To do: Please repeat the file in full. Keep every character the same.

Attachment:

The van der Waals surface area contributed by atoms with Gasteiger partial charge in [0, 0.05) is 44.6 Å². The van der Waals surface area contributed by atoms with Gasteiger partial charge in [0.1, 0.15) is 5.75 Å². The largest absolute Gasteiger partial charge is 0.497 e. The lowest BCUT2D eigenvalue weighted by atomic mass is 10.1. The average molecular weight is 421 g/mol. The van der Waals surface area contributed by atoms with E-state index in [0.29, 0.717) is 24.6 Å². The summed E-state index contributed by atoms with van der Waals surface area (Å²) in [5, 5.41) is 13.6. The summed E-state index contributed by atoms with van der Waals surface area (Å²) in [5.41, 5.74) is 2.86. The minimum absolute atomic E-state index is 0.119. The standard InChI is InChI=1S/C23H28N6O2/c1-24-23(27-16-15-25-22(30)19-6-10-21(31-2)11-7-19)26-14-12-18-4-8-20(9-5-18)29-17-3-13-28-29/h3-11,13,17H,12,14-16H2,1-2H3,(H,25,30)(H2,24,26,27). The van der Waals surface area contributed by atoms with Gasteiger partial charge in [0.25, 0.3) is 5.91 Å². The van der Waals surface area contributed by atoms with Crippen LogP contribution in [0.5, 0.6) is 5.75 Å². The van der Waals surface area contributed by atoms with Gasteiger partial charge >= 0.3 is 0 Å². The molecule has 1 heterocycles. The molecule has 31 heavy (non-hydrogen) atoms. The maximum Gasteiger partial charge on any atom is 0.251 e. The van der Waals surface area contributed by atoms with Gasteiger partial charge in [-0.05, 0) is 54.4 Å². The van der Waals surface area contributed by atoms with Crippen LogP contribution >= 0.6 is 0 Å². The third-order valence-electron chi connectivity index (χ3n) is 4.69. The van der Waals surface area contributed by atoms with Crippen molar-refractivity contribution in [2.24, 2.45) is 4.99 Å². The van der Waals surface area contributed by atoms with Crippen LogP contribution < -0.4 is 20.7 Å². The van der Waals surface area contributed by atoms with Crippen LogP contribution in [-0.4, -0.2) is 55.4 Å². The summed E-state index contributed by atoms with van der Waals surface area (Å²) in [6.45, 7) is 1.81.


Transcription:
The van der Waals surface area contributed by atoms with Gasteiger partial charge in [0, 0.05) is 44.6 Å². The van der Waals surface area contributed by atoms with Gasteiger partial charge in [0.1, 0.15) is 5.75 Å². The largest absolute Gasteiger partial charge is 0.497 e. The lowest BCUT2D eigenvalue weighted by atomic mass is 10.1. The average molecular weight is 421 g/mol. The van der Waals surface area contributed by atoms with E-state index in [0.29, 0.717) is 24.6 Å². The summed E-state index contributed by atoms with van der Waals surface area (Å²) in [5, 5.41) is 13.6. The summed E-state index contributed by atoms with van der Waals surface area (Å²) in [5.41, 5.74) is 2.86. The minimum absolute atomic E-state index is 0.119. The standard InChI is InChI=1S/C23H28N6O2/c1-24-23(27-16-15-25-22(30)19-6-10-21(31-2)11-7-19)26-14-12-18-4-8-20(9-5-18)29-17-3-13-28-29/h3-11,13,17H,12,14-16H2,1-2H3,(H,25,30)(H2,24,26,27). The van der Waals surface area contributed by atoms with Gasteiger partial charge in [0.25, 0.3) is 5.91 Å². The van der Waals surface area contributed by atoms with Crippen LogP contribution in [0.5, 0.6) is 5.75 Å². The van der Waals surface area contributed by atoms with Gasteiger partial charge >= 0.3 is 0 Å². The molecule has 1 heterocycles. The molecule has 31 heavy (non-hydrogen) atoms. The maximum Gasteiger partial charge on any atom is 0.251 e. The van der Waals surface area contributed by atoms with Gasteiger partial charge in [-0.05, 0) is 54.4 Å². The van der Waals surface area contributed by atoms with Crippen LogP contribution >= 0.6 is 0 Å². The third-order valence-electron chi connectivity index (χ3n) is 4.69. The van der Waals surface area contributed by atoms with Crippen molar-refractivity contribution in [2.24, 2.45) is 4.99 Å². The van der Waals surface area contributed by atoms with Crippen LogP contribution < -0.4 is 20.7 Å². The van der Waals surface area contributed by atoms with Crippen LogP contribution in [-0.4, -0.2) is 55.4 Å². The summed E-state index contributed by atoms with van der Waals surface area (Å²) in [6.45, 7) is 1.81.